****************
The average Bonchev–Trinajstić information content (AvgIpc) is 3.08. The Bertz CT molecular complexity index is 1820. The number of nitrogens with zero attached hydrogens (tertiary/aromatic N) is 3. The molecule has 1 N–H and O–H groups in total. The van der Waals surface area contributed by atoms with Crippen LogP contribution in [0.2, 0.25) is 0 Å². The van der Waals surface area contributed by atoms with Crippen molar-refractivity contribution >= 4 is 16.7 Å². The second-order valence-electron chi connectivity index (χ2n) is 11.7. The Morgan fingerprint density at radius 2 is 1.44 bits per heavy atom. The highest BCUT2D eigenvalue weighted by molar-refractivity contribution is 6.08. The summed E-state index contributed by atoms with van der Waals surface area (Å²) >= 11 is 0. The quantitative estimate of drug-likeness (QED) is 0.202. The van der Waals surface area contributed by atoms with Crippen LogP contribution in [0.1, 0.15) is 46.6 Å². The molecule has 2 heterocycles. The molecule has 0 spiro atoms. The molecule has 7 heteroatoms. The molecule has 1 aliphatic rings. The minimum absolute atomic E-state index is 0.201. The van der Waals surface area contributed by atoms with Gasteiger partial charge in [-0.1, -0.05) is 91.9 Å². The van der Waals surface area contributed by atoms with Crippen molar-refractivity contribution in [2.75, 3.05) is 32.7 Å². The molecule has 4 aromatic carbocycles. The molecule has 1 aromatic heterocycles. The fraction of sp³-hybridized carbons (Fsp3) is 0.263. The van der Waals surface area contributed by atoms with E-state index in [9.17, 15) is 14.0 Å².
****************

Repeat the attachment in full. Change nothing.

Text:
The average Bonchev–Trinajstić information content (AvgIpc) is 3.08. The Bertz CT molecular complexity index is 1820. The number of nitrogens with zero attached hydrogens (tertiary/aromatic N) is 3. The molecule has 1 N–H and O–H groups in total. The van der Waals surface area contributed by atoms with Crippen LogP contribution in [0.2, 0.25) is 0 Å². The van der Waals surface area contributed by atoms with Crippen molar-refractivity contribution >= 4 is 16.7 Å². The second-order valence-electron chi connectivity index (χ2n) is 11.7. The Morgan fingerprint density at radius 2 is 1.44 bits per heavy atom. The highest BCUT2D eigenvalue weighted by molar-refractivity contribution is 6.08. The summed E-state index contributed by atoms with van der Waals surface area (Å²) >= 11 is 0. The quantitative estimate of drug-likeness (QED) is 0.202. The van der Waals surface area contributed by atoms with Crippen LogP contribution in [0.1, 0.15) is 46.6 Å². The molecule has 2 heterocycles. The molecule has 0 spiro atoms. The molecule has 7 heteroatoms. The molecule has 1 aliphatic rings. The minimum absolute atomic E-state index is 0.201. The van der Waals surface area contributed by atoms with Gasteiger partial charge in [-0.1, -0.05) is 91.9 Å². The van der Waals surface area contributed by atoms with Crippen molar-refractivity contribution in [2.75, 3.05) is 32.7 Å². The molecule has 4 aromatic carbocycles. The molecule has 1 aromatic heterocycles. The fraction of sp³-hybridized carbons (Fsp3) is 0.263. The van der Waals surface area contributed by atoms with E-state index in [9.17, 15) is 14.0 Å².